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Tag Archives: Matt Davies

Richard Alpert

12 May 2012
Culture Lab
Newcastle University
Organiser: Dr Matt Davies (

The core concept at the foundation of Cultural Studies was “hegemony.” In the wake of the rebellions of the 1960s, as political and economic systems in both the developed core and the developing periphery appeared to be more stable than expected or as reactionary regimes settled in, theorists and observers in various disciplinary idioms set out to examine the persistent ideational basis for liberal political and economic systems. These thinkers found in the concept of hegemony a powerful notion that confirmed much of what they had suspected. The idea was taken up not only in Cultural Studies proper, but also in disciplines across the Humanities and Social Sciences: in Politics and in International Relations, in Literature and Linguistics,  in Film and Television, in Geography, in Sociology, in Development Economics.

But what theoretical work does the concept of hegemony do? What conception of politics does it presuppose, and what conception of culture? Is the concept tied, ontologically, to particular kinds of political and social formations? Given that hegemony describes particular structures and ways of knowing, what are its epistemological underpinnings? And, crucially given its multi-disciplinary applications, what are the methodological implications of hegemony?

This one-day workshop for postgraduates in the North East Doctoral Training Centre will explore these questions through dialogues between our postgraduate research students and Dr Jon Beasley-Murray, author of the 2010 ground-breaking critique of cultural studies, Posthegemony: Political Theory and Latin America (Minneapolis: University of Minnesota Press).

Contributors to the workshop will participate in roundtable discussions with Dr Beasley-Murray and members of Newcastle University’s academic staff. Doctoral students will be asked to familiarize themselves with the arguments from Posthegemony and to prepare very short statements (maximum two sides of A4) regarding problems of method, problems with regard to hegemony, and/or problems regarding inter-disciplinarity for circulation at the workshop. These will be the basis for the day’s discussions.

Jon Beasley-Murray is a Visiting Fellow at Newcastle University, thanks to a generous grant from the Faculty of Humanities and Social Sciences. His home institution is the University of British Columbia, Vancouver, Canada, where he lectures in Latin American Studies. He has published widely on Latin American culture and politics and on contemporary political theory and philosophy. He has made some interesting contributions to Wikipedia (see, and he blogs at:


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Announcing the publication of:

Dr Phoebe V. Moore, International Political Economy of Work and Employability, Palgrave Macmillan, September 2010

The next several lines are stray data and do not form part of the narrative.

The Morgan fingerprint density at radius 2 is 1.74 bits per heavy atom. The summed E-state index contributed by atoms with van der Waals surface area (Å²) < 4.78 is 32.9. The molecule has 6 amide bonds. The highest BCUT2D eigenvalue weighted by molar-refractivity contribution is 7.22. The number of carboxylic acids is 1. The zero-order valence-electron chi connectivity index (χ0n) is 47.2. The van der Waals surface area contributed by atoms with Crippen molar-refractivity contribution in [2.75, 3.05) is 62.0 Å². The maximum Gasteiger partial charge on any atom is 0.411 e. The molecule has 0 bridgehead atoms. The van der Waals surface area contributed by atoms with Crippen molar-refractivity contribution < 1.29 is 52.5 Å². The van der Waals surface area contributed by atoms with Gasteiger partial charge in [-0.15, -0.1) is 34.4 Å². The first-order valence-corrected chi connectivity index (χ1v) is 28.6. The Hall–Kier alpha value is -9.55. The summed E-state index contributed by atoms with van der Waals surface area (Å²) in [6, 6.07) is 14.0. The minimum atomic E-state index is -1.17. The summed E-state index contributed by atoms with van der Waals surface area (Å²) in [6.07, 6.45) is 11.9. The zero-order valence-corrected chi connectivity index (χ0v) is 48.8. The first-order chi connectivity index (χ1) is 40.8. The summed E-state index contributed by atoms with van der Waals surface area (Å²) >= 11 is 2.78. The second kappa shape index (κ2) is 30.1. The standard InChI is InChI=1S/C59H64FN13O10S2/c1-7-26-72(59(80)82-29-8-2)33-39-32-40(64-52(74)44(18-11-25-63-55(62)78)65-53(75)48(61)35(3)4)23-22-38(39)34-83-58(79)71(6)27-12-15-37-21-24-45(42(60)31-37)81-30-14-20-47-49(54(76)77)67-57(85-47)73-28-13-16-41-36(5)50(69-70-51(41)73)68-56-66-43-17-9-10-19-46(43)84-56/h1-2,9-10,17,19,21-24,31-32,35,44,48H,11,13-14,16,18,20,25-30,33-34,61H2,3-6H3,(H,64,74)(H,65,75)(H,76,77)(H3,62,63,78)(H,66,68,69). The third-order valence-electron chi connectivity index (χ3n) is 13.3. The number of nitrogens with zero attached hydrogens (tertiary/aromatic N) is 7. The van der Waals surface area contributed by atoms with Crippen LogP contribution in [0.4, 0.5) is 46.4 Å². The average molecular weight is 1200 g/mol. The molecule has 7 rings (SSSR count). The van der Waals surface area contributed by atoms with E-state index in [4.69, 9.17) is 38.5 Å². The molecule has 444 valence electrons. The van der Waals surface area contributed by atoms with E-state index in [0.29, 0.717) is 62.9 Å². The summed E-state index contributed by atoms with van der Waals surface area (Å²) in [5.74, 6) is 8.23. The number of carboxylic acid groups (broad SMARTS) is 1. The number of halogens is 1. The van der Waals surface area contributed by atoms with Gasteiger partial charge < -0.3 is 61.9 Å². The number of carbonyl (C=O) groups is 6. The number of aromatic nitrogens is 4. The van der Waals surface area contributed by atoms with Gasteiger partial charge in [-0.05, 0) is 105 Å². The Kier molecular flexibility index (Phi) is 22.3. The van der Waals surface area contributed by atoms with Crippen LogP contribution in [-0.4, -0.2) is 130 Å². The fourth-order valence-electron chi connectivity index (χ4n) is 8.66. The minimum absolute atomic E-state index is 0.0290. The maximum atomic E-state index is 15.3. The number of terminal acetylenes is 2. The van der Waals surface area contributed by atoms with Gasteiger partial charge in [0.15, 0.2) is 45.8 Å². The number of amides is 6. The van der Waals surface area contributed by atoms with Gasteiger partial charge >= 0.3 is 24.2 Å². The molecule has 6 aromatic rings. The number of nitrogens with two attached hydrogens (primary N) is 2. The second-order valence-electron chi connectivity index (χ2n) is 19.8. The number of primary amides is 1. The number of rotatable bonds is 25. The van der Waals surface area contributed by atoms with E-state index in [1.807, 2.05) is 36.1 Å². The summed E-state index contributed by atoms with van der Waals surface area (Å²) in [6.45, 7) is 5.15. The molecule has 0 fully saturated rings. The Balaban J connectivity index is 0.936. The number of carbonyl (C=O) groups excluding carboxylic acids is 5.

Global shifts to a knowledge-based economy have led to the semi-proletarianisation of labour and the emergence of a transnational precariat class. It has allowed for the propaganda of the emancipation of labour by way of membership in the creatives club. Workers and the rising unemployed are increasingly expected to become self-managing lifelong learners due to the impact of technological development. Dr Moore conducts a critical investigation of how employment and education policy in three different locations is informed by a dominant view of what should make a person ’employable’ , created by the elite, and then looks for new models for post-capitalist production such as peer to peer communities that can overcome this binding set of rules. The International Political Economy of Work and Employability provides the basis for research into the dramatic impact of global instability on workers such as is seen in the context of the recent recession. 

‘Phoebe Moore makes an important contribution to our understanding of the fundamental changes to International Political Economy over recent years. Her impressive analyses of education policy linked to “employability” as a means of producing forms of subjectivity that sustain neoliberal reforms even against their economic f ailures will be critical tools in the hands of scholars, researchers, organizers and activists. Her case studies underscore the convergences occasioned by neoliberal policies even in the contexts of diverse national and cultural experiences. This book makes a compelling case for bringing work, labour, and production “back in” to the study of International Political Economy.’- Matt Davies, Newcastle University, UK

‘This book provides one of the richest and most systematic comparisons of skills revolutions in three countries in the east and west. Phoebe Moore introduces brilliantly the International Political Economy of Work and Employability into the literature on employability and skills.’- Joohee Lee, Associate Professor, Department of Sociology, Ewha Womans University, Korea

Dr. Phoebe Moore 
Editor of Discussion Papers, International Political Economy Group
Editorial Board Capital and Class


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